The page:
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From the start of this incredible novel that contains so many different experiences that chart the experiences of Esperanza and the other strange assortment of characters that make up her barrio, Esperanza is clear that she wishes to leave Mango Street and to have her own house one day. However, although this desire remains unchanged, what this novel strongly suggests Esperanza needs to learn before she can leave is that Mango Street represents her home and her community, and even if she physically leaves this geographical location, you can never really abandon your roots. Consider the way that this lesson is presented in the vignette entitled "The Three Sisters." What is interesting about this chapter is that the sisters predict that Esperanza is "special" and say that "she will go far," yet at the same time they teach her an incredibly valuable lesson:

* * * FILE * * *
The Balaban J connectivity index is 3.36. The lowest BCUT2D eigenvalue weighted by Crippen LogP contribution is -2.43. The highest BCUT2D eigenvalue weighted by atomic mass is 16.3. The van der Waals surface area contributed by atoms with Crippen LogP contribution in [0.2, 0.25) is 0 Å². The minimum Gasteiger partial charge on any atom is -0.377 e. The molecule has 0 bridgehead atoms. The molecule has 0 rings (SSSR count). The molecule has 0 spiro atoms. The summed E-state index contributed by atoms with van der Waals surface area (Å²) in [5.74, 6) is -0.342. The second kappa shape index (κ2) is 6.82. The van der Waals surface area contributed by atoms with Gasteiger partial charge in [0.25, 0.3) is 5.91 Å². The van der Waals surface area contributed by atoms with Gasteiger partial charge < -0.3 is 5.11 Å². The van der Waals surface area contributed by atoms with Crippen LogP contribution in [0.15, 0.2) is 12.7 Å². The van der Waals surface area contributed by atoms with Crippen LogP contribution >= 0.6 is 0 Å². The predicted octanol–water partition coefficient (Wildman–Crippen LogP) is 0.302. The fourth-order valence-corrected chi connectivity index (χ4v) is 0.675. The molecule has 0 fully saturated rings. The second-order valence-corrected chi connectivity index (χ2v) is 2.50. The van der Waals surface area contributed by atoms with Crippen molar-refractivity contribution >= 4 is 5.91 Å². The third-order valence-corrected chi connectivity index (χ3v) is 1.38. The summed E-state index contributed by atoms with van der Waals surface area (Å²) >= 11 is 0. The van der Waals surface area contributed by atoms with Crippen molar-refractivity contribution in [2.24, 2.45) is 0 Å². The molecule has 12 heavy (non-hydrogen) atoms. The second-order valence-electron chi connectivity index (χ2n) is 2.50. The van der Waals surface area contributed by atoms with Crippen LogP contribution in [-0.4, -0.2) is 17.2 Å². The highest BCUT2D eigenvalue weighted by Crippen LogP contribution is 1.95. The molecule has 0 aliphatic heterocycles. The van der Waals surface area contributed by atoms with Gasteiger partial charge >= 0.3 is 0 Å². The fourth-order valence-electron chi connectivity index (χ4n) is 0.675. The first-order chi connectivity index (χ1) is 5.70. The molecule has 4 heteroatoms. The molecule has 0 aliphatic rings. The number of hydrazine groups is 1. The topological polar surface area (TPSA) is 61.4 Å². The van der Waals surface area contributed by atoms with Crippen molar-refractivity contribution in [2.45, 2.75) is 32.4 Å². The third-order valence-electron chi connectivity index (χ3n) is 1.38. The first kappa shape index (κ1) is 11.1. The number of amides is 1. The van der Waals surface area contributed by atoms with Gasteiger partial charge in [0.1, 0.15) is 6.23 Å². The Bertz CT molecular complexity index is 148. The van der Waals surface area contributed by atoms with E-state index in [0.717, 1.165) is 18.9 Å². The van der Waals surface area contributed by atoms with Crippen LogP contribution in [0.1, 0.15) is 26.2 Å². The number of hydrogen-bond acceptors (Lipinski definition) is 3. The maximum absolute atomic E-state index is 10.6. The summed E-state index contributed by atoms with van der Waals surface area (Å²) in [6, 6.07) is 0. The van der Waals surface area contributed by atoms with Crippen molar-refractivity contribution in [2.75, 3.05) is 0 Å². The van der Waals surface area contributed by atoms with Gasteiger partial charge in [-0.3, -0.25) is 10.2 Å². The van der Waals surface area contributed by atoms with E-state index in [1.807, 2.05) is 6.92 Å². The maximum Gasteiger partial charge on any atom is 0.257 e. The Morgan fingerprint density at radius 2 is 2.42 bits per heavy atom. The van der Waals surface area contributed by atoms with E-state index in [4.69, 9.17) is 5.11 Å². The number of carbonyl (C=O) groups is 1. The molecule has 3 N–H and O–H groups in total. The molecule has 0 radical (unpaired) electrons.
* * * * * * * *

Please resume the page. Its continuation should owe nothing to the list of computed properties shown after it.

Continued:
When you leave you must remember to come back for the others. A circle, understand? You will always be Esperanza. You will always be Mango Street. You can't erase what you know. You can't forget who you are.
Esperanza thus is forced to see that she cannot erase her roots. Mango Street is a part of her, and she has a responsibility towards the women of her community who "cannot leave as easily" as she can. Esperanza thus needs to learn the importance of community and what an indelible part of us it actually is. Remaining true to your roots is a key concern of this novel, as is the responsibility that Esperanza feels towards the various women of her community who are trapped in unfulfilled lives that they cannot escape from in the same way that Esperanza can.
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